President Donald Trump was impeached for abuse of power in a historic vote in the House of Representatives on Wednesday (Thursday in Manila), setting up a Senate trial on removing him from office after three turbulent years.
By a 230 to 197 vote in the Democratic-majority House, the 45th US president became just the third occupant of the White House in American history to be impeached.
Democrats said they had “no choice” but to formally charge the 73-year-old Republican, whose impeachment along stark party lines places an indelible stain on his record while driving a spike ever deeper into the US political divide.
“What is at risk here is the very idea of America,” said Adam Schiff, the lawmaker who led the impeachment inquiry, ahead of the vote.
In Manila, Malacañang distanced itself from the decision to impeach Trump.
“In the same way that we react on any intrusion into the processes of our government, we’d rather not make any comment on that,” Presidential Spokesman Salvador Panelo said.
“Other than saying that in the same way that impeachment in this country is decided on the basis of party affiliations, maybe they are just like that,” he added.
The US House of Representatives on Wednesday impeached President Trump on both articles of impeachment: abuse of power and obstruction of Congress. This came after testimonies related to his dealings with Ukraine surfaced.
He was accused of abuse of power for his effort to withhold taxpayer money from Ukraine and get that country to investigate his political rival, former Vice President Joe Biden, and obstruction of Congress for his refusal to cooperate with the oversight investigation.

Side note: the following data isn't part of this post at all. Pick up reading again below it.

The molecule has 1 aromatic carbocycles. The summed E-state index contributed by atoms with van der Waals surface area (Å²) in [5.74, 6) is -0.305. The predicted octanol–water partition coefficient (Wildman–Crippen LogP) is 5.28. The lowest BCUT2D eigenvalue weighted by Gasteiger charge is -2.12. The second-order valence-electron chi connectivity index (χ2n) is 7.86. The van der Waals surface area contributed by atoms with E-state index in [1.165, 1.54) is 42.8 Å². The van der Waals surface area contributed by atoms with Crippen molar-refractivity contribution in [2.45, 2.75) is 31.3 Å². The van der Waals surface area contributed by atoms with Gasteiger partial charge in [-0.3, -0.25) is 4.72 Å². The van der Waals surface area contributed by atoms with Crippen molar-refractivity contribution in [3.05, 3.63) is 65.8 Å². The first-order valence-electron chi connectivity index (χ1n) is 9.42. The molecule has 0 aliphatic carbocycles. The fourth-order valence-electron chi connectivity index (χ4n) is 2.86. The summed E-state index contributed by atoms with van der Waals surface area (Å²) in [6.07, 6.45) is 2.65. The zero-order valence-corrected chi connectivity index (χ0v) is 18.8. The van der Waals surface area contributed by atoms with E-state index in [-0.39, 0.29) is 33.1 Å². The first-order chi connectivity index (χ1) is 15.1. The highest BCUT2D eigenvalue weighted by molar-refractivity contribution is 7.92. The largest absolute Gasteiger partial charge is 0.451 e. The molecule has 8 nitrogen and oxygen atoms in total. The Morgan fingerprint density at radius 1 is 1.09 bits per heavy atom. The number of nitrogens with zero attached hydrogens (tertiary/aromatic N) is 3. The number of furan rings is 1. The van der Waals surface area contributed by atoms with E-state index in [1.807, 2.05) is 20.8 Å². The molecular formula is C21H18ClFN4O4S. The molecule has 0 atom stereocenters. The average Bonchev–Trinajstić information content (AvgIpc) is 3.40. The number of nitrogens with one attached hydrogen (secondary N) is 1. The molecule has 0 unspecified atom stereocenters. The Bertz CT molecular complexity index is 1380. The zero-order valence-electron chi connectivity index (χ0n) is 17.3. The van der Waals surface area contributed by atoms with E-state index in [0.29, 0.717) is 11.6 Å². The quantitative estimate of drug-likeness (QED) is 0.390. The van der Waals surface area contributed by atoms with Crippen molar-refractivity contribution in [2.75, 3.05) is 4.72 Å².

Trump sent a six-page letter Tuesday to House Speaker Nancy Pelosi, calling Congress’ impeachment inquiry a partisan “crusade,” an “unprecedented and unconstitutional abuse of power” and a “spiteful” “election-nullification scheme.”
Trump will now stand trial in the Senate, where his Republicans hold a solid majority and are expected to exonerate him.
The House vote came four months after a whistleblower blew open the scandal of Trump pressuring Ukraine’s president to investigate his potential White House challenger in 2020, the veteran Democrat Joe Biden.
After a marathon 10-hour debate, lawmakers also voted 229-198 to approve the second article of impeachment facing Trump—for obstructing the congressional probe into his Ukraine dealings.
Trump spent the first part of the day holed up at the White House, tweeting in frustration, but on Wednesday night the president was on the friendlier territory.
In an extraordinary split-screen moment, as the House was casting votes to impeach him, thousands of Trump’s most fervent supporters were cheering him at a rally in Michigan where he railed against a “radical left” he said was “consumed with hatred.”
“The Democrats are declaring their deep hatred and disdain for the American voter,” Trump said to boos and cheers.
“They’ve been trying to impeach me from day one. They’ve been trying to impeach me from before I ran,” he said.
“Four more years, four more years,” the crowd chanted back.